Google is going all out to revive its Wallet service by throwing cash at wireless carriers and phone manufacturers, according to a Wall Street Journal report.
The company is in talks with carriers, banks, and hardware makers on a variety of initiatives to get Wallet front and center on phones and in stores. The effort is spurned by the success of Apple Pay, which CEO Tim Cook recently said was the most popular mobile payment method.
The Journal says that Google wants to get the details finalized before its I/O developer conference begins May 28 so it can put together a splashy re-launch.
Google Wallet has had a difficult path, as some carriers and stores have blocked the app in favor of their own preferred alternative. Also, Apple has been able to get multiple banks and credit card companies on board, while Google has struggled to get a larger network of partners. Apple’s advantage here is its control over the iPhone ecosystem, while Google must negotiate with all the various partners in the Android ecosystem.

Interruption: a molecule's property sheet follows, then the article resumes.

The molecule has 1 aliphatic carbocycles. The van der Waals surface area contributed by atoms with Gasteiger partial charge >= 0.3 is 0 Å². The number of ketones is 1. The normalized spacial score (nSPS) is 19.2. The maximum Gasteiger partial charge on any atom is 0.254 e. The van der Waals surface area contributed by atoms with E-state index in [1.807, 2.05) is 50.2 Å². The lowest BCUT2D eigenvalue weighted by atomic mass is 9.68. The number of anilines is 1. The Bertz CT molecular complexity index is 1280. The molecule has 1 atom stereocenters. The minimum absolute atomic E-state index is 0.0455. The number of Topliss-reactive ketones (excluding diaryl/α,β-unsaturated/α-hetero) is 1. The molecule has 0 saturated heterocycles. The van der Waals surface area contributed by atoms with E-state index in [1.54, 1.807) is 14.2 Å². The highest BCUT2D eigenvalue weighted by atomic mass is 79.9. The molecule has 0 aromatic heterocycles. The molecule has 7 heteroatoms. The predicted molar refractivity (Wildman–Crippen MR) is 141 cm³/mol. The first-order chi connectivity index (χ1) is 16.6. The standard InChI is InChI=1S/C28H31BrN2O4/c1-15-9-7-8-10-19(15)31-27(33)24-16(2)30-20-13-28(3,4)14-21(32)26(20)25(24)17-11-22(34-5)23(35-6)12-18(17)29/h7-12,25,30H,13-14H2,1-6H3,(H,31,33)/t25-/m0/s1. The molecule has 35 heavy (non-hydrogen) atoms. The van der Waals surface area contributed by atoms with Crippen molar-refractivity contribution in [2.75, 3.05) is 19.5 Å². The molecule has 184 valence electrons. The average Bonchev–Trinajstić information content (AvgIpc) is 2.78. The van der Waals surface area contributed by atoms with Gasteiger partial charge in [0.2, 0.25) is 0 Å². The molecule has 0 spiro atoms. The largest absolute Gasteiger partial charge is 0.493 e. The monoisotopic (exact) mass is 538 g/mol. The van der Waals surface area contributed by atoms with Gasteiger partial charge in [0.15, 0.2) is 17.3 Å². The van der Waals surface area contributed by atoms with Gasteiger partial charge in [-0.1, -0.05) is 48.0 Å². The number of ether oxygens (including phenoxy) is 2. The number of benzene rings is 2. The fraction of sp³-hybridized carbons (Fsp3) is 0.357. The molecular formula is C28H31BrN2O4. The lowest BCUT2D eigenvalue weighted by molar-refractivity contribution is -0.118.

Along with the battle against Apple Pay, one of Google’s own hardware partners is now entering the competition. Samsung just bought LoopPay, which means little incentive for one of the largest Android handset makers to help out in promoting Google Wallet.
One plan to fix this, according to the report, is for Google to pay carriers and share advertising revenue to feature Wallet prominently on devices. Carriers may be more willing to listen this time around, as their former favorite solution Softcard (once Isis) hasn’t taken off.
The story behind the story: Google has a tough road ahead in wrangling an unruly group of carriers and hardware makers to cooperate. It needs to act quickly as the relative ease of Apple Pay and its wide network of partners could give those considering a switch to iOS one more reason to make the leap.